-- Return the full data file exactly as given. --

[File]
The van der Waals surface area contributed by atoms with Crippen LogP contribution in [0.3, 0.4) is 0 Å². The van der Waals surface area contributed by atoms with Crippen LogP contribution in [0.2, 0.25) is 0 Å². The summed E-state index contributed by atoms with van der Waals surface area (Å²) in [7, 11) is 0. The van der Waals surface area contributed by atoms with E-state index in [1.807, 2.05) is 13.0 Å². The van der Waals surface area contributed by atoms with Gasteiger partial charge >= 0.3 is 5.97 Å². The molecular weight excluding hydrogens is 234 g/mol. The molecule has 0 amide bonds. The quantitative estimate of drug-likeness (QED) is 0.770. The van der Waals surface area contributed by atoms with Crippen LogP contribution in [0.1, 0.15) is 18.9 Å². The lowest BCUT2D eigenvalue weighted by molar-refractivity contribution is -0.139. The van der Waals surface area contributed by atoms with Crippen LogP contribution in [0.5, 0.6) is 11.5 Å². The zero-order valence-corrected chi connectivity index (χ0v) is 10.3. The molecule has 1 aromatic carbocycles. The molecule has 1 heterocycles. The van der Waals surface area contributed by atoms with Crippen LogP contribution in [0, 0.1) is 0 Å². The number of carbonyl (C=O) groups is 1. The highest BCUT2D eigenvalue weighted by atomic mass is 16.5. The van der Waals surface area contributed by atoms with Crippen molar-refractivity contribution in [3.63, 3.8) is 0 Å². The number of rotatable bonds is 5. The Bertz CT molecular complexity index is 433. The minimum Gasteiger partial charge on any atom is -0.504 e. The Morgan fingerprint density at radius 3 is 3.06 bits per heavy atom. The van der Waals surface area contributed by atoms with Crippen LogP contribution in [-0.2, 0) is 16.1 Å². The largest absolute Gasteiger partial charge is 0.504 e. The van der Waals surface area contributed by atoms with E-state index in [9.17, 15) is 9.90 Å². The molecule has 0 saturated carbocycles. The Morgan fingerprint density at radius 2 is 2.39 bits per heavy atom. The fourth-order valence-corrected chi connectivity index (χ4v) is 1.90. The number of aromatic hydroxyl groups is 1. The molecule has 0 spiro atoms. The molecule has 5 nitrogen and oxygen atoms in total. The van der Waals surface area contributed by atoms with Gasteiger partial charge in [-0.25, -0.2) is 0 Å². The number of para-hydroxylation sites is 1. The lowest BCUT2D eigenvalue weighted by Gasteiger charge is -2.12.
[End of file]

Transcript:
The van der Waals surface area contributed by atoms with Crippen LogP contribution in [0.3, 0.4) is 0 Å². The van der Waals surface area contributed by atoms with Crippen LogP contribution in [0.2, 0.25) is 0 Å². The summed E-state index contributed by atoms with van der Waals surface area (Å²) in [7, 11) is 0. The van der Waals surface area contributed by atoms with E-state index in [1.807, 2.05) is 13.0 Å². The van der Waals surface area contributed by atoms with Gasteiger partial charge >= 0.3 is 5.97 Å². The molecular weight excluding hydrogens is 234 g/mol. The molecule has 0 amide bonds. The quantitative estimate of drug-likeness (QED) is 0.770. The van der Waals surface area contributed by atoms with Crippen LogP contribution in [0.1, 0.15) is 18.9 Å². The lowest BCUT2D eigenvalue weighted by molar-refractivity contribution is -0.139. The van der Waals surface area contributed by atoms with Crippen LogP contribution in [0.5, 0.6) is 11.5 Å². The zero-order valence-corrected chi connectivity index (χ0v) is 10.3. The molecule has 1 aromatic carbocycles. The molecule has 1 heterocycles. The van der Waals surface area contributed by atoms with Crippen LogP contribution in [0, 0.1) is 0 Å². The number of carbonyl (C=O) groups is 1. The highest BCUT2D eigenvalue weighted by atomic mass is 16.5. The van der Waals surface area contributed by atoms with Crippen molar-refractivity contribution in [3.63, 3.8) is 0 Å². The number of rotatable bonds is 5. The Bertz CT molecular complexity index is 433. The minimum Gasteiger partial charge on any atom is -0.504 e. The Morgan fingerprint density at radius 3 is 3.06 bits per heavy atom. The van der Waals surface area contributed by atoms with Crippen LogP contribution in [-0.2, 0) is 16.1 Å². The largest absolute Gasteiger partial charge is 0.504 e. The van der Waals surface area contributed by atoms with E-state index in [9.17, 15) is 9.90 Å². The molecule has 0 saturated carbocycles. The Morgan fingerprint density at radius 2 is 2.39 bits per heavy atom. The fourth-order valence-corrected chi connectivity index (χ4v) is 1.90. The number of aromatic hydroxyl groups is 1. The molecule has 0 spiro atoms. The molecule has 5 nitrogen and oxygen atoms in total. The van der Waals surface area contributed by atoms with Gasteiger partial charge in [-0.25, -0.2) is 0 Å². The number of para-hydroxylation sites is 1. The lowest BCUT2D eigenvalue weighted by Gasteiger charge is -2.12.